The Fuji X-T20 produces superior image-quality while being efficient to operate. At the same time, one must be keep an eye on camera settings more closely than usual. The EVF is very nice, providing a very sharp and large view, although not a very accurate one. Although it lacks the weather-sealed and freezeproof body of the top-of-the-line X-T2
Fujifilm X-T2, the X-T20 is smaller and easier to use. Overall, the Fujifilm X-T20 delivers a well-rounded performance combining high image-quality and compactness.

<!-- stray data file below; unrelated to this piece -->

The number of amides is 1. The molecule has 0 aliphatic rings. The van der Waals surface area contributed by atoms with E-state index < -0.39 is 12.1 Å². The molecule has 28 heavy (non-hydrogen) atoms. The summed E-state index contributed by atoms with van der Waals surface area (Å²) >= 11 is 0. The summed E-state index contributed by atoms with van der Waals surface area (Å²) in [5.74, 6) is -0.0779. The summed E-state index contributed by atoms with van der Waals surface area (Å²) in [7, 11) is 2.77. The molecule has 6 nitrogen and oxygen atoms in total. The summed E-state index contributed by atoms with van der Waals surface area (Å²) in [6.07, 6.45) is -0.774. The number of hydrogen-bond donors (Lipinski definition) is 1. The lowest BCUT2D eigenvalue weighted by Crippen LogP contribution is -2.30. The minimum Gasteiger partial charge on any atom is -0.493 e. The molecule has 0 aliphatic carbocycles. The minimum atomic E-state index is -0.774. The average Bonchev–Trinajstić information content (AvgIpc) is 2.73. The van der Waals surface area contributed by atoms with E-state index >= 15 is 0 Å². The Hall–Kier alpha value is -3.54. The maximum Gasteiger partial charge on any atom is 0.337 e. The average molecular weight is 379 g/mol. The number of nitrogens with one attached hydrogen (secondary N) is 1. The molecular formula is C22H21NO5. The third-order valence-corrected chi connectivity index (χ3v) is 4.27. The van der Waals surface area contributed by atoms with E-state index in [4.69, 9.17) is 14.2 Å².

Fujifilm X-T20 Highlights
Sensor-Size: 24 x 16mm
Actual size when viewed at 100 DPI
|24 Megapixels Mirrorless||ISO 100-51200|
|Fujifilm X Mount|
|0.39" Built-in EVF 2.4 Megapixels (0.62X)||Full manual controls, including Manual Focus|
|Automatic Eye-Start sensor||Custom white-balance with 2 axis fine-tuning|
|1 Axis Digital Level||Spot-Metering|
|Built-in Dust Reduction||Hot-Shoe|
|14 FPS Drive, 42 Images||Stereo audio input|
|3840x2160 @ 30 FPS Video Recording||Lithium-Ion Battery|
|3" LCD 920K Pixels||Secure Digital Extended Capacity|